I see where they won’t be allowing buffets, fights or instigation of fights. What about food fights?
    Can you instigate a fight if you do it from a distance of more than 6 feet? Then just arrange to meet in an alley once the pandemic is over to settle it.

    Liked by 2 people

    1. They have a taxi squad. Players testing positive go into quarantine immediately and must have 2 clean tests to be reinstated. 10 games against each of your division opponents, and 4 each against the AL equivalent. So we play the cheating Stros 4 times. Should be interesting because for the first time in history, the MLB season will be a dash instead of a marathon. I read somewhere that there will be 20 extra players allowed to train while the season is on going. Trade deadline should be interesting as well. Transaction freeze ends this Friday. Play Ball!

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  2. Thanks for staying on top of this, Andy. I’m finally getting a handle on how it will work. Next to last paragraph told me some things I didn’t know.

    Liked by 1 person

  3. It will be a miracle if they get through spring training. 3 guys in Colorado? What if it was spring training. Would they have to shut down the team while the whole team is tested? And if it was spring training it might have been 10/15 players. Some of the shut down decisions will be made by state or counties. Pretty sure the majority of players dont care. They will play no matter what as long as they get paid. Health and safety protocols will be interesting, given the pandemic rules in each city. The only thing worse than no baseball would be 10 games then no baseball. Have to believe they are getting the best advise available but I still have my doubts.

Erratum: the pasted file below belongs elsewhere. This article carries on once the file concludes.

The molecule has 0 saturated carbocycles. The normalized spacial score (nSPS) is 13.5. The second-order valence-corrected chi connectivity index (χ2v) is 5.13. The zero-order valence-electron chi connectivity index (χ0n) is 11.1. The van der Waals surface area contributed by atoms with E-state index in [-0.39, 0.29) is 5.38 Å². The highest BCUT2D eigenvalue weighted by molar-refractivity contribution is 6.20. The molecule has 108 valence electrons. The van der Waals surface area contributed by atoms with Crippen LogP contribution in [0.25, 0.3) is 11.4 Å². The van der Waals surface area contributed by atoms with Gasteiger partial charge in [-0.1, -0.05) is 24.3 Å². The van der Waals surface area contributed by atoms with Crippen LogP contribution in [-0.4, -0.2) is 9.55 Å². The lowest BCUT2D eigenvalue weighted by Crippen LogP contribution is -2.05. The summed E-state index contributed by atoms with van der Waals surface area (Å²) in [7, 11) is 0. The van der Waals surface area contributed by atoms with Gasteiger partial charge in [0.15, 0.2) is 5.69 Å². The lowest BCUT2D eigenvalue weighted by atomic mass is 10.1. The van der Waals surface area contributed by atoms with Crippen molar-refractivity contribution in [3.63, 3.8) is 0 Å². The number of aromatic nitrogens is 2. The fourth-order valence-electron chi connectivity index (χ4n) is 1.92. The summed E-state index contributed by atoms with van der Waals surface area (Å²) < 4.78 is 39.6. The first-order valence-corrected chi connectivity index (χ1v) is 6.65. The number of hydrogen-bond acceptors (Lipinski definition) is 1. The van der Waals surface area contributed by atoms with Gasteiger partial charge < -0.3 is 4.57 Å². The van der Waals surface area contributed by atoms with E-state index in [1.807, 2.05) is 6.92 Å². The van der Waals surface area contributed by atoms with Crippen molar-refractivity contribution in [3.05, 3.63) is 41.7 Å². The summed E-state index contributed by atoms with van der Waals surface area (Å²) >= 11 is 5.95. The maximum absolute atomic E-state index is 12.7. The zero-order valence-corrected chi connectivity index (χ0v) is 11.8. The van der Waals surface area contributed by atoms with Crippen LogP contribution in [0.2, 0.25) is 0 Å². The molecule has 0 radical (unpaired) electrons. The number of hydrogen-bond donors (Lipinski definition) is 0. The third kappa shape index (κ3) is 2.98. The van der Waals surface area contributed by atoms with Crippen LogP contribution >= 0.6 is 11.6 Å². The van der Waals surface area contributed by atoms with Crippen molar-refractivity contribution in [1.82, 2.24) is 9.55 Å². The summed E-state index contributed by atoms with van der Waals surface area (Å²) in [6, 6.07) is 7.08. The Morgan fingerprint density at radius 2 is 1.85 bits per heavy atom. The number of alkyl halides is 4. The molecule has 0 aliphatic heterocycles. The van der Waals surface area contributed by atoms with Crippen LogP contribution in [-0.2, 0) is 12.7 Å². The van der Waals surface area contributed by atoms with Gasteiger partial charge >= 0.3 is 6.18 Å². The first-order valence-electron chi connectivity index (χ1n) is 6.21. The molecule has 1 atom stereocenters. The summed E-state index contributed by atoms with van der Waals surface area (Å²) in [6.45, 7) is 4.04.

Liked by 1 person

    1. I’ve been thinking about your “10 games and then no baseball” scenario Gordon and I’ve decided that I’d still rather have ST and 10 games than nothing at all. With spring training will come normal baseball conversation, including potential trades and signings. Who has developed a new slider and who has reworked his swing. I’ll take that right now, even though it may be a very short window.

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  4. Eddie Kasco passed away at 88. He was 3 days shy of his 89th birthday. Saw him play when he was with the Reds in the early 60’s. Was the SS on their 61 NL championship team and an all star. Later managed the Red Sox. RIP Eddie.

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      1. One of the first baseball cards I ever got was a Kasco. Wore glasses too. You do not see many players who wear them anymore. But I remember a few. One was a catcher named Clint Courtney. Played for quite a few teams, but I remember him from the old Washington Senators. Maybe the most famous from our time, Ryne Duren. Threw close to 100MPH, and would always when he was warming up throw one all the way to the backstop. Definitely a uncomfortable at bat. Saw him pitch a couple of times when he was with the Angels.

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      2. Yup, that warmup pitch to the backstop coupled with those really thick lenses really worked for ol’ Ryne.